Oct 11, 2016

    Can Tiger recover his fearsome roar?


    TIGER Woods, 14 months removed from his last competitive outing, nearing his 41st birthday and in recovery from multiple back surgeries, still ignites interest like no other golfer.

    The 14-time major champion will tee it up on Thursday at the Silverado Resort in Napa, California, in his first competitive start since a 10th-place finish at the Wyndham Championship on Aug 23, 2015.

    The normally low-key Safeway Open - which marks the start of the USPGA Tour's 2016-17 season - in California's wine country north of San Francisco - is suddenly the centre of the golfing world.

    "I'm sort of glad I'm not there that week," Northern Ireland's Rory McIlroy said when Woods announced the projected timetable for his return in September.

    "It's going to be a bit of a circus."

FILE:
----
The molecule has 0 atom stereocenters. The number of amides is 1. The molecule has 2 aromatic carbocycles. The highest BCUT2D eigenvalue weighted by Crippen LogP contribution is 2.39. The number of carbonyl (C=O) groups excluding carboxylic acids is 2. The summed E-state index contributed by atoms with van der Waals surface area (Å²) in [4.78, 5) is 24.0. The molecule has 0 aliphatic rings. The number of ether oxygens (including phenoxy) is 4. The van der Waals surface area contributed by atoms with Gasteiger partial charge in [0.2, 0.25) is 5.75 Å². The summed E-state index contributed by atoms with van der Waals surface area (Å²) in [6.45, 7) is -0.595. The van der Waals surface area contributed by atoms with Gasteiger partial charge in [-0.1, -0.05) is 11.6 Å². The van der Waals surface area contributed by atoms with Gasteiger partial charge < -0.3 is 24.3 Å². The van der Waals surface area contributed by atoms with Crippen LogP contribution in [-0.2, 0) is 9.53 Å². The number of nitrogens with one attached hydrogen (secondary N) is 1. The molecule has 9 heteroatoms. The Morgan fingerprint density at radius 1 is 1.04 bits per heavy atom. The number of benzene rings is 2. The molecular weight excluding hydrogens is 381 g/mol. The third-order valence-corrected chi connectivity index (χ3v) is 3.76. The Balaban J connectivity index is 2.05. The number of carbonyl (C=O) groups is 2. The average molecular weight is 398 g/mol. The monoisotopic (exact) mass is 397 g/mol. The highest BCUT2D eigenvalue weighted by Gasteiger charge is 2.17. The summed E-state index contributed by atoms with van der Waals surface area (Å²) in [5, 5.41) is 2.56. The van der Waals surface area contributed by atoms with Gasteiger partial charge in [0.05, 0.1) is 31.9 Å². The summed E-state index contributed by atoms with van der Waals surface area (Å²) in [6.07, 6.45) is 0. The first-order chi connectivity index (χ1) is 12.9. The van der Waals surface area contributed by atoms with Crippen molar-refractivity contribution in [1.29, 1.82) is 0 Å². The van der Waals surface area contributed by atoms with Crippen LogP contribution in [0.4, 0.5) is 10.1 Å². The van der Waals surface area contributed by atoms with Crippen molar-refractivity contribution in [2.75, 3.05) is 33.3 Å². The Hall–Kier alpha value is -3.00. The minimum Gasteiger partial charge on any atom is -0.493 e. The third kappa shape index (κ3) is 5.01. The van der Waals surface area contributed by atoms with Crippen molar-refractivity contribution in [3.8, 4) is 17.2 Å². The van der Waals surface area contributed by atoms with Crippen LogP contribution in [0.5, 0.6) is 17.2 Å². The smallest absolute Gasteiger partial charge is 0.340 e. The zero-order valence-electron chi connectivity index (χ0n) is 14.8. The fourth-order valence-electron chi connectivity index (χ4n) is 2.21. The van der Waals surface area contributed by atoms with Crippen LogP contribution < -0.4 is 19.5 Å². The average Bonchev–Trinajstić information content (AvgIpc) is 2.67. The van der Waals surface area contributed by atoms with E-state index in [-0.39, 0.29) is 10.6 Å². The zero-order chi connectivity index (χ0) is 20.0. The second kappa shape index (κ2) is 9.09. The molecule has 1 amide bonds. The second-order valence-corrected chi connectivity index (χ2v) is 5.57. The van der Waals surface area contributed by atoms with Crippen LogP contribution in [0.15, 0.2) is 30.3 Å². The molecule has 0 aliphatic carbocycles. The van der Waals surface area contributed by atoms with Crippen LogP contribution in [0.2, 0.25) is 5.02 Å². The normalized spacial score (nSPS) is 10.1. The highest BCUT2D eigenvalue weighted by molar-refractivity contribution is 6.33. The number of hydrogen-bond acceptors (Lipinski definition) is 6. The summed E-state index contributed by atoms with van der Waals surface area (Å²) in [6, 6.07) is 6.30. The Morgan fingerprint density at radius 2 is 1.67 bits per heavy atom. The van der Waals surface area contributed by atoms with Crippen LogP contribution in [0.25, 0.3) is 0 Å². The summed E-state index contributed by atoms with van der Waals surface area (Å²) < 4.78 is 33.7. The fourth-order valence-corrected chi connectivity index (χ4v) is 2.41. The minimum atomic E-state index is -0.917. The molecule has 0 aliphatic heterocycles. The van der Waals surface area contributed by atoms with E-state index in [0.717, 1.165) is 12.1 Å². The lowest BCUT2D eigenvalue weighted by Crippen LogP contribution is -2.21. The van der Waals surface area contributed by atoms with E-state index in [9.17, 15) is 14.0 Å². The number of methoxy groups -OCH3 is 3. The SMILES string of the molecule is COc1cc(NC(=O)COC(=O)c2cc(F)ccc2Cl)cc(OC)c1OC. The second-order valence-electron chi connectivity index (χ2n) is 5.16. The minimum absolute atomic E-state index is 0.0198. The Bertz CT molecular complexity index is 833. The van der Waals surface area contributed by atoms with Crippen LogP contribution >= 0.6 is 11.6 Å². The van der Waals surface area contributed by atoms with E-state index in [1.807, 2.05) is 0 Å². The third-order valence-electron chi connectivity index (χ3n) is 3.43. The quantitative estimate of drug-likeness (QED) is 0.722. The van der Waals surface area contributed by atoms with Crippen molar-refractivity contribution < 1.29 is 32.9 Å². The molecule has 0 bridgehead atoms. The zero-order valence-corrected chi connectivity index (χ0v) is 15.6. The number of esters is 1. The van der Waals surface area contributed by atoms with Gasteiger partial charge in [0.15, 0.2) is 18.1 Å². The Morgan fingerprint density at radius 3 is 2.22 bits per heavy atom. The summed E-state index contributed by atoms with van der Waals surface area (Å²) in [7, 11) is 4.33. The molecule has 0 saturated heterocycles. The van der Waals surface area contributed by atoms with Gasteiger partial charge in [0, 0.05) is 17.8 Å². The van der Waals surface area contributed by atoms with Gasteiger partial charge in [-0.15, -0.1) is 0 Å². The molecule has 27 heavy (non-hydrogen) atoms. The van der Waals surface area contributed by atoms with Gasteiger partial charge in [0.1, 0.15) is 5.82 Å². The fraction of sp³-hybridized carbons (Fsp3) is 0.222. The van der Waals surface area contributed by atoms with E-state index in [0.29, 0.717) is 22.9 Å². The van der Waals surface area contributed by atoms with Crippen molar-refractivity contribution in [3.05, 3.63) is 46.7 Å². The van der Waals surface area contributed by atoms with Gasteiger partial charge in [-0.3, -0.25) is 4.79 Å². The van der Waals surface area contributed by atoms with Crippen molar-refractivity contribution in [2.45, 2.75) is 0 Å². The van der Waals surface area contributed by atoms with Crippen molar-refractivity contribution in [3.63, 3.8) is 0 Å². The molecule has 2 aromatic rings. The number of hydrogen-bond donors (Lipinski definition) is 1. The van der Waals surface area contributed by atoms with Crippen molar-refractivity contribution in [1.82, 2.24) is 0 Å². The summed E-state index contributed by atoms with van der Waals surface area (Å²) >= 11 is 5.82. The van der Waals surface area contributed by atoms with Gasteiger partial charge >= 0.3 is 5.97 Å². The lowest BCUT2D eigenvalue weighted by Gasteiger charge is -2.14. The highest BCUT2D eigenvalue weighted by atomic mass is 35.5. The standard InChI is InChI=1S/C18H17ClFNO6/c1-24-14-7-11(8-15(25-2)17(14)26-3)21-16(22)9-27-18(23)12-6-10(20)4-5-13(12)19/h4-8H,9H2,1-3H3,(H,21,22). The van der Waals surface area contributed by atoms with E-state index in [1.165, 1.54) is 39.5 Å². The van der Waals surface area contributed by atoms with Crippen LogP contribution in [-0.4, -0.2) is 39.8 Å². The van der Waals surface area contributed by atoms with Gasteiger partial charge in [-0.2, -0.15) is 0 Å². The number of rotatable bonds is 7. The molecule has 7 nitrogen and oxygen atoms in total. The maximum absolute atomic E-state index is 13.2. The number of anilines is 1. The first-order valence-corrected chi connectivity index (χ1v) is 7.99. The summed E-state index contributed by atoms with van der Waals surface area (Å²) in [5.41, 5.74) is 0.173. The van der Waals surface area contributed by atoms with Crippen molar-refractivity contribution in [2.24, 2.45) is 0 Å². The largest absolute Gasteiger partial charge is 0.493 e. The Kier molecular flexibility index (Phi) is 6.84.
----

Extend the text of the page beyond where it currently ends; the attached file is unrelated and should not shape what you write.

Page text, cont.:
Compared with 45 media outlets credentialled last year, 106 are this year, with organisers doubling the physical size of their media centre.

    A similar jump in ticket sales is expected, with some reports suggesting fans could be treated to a superstar pairing of Woods and five-time major winner Phil Mickelson in the opening rounds.

    Not that Woods needs any help to draw a spotlight or rampant speculation on just where his game might be after more than a year of painstaking rehabilitation.

    Sweden's Jesper Parnevik told Golf Digest early this month: "Comebacks are never a sure thing but something tells me his might be spectacular."

    His most recent major title came on one of those bum knees at the 2008 US Open at Torrey Pines. Since then, he has looked less and less likely to break the record of 18 majors won by Jack Nicklaus.

    The man who reigned at number one for 683 weeks is not even in the top 700 now.

    Doesn't matter, McIlroy insisted.

    "He brings an aura and an atmosphere to a tournament that no one else in golf can bring," said McIlroy who, like everyone else, is eager to see what Woods will produce next.

    "It's different trying to get back from an injury at 40 years old than it is when you're in your 20s or early 30s," McIlroy said.

    "I think that's why it's been over a year since we have seen him on a golf course."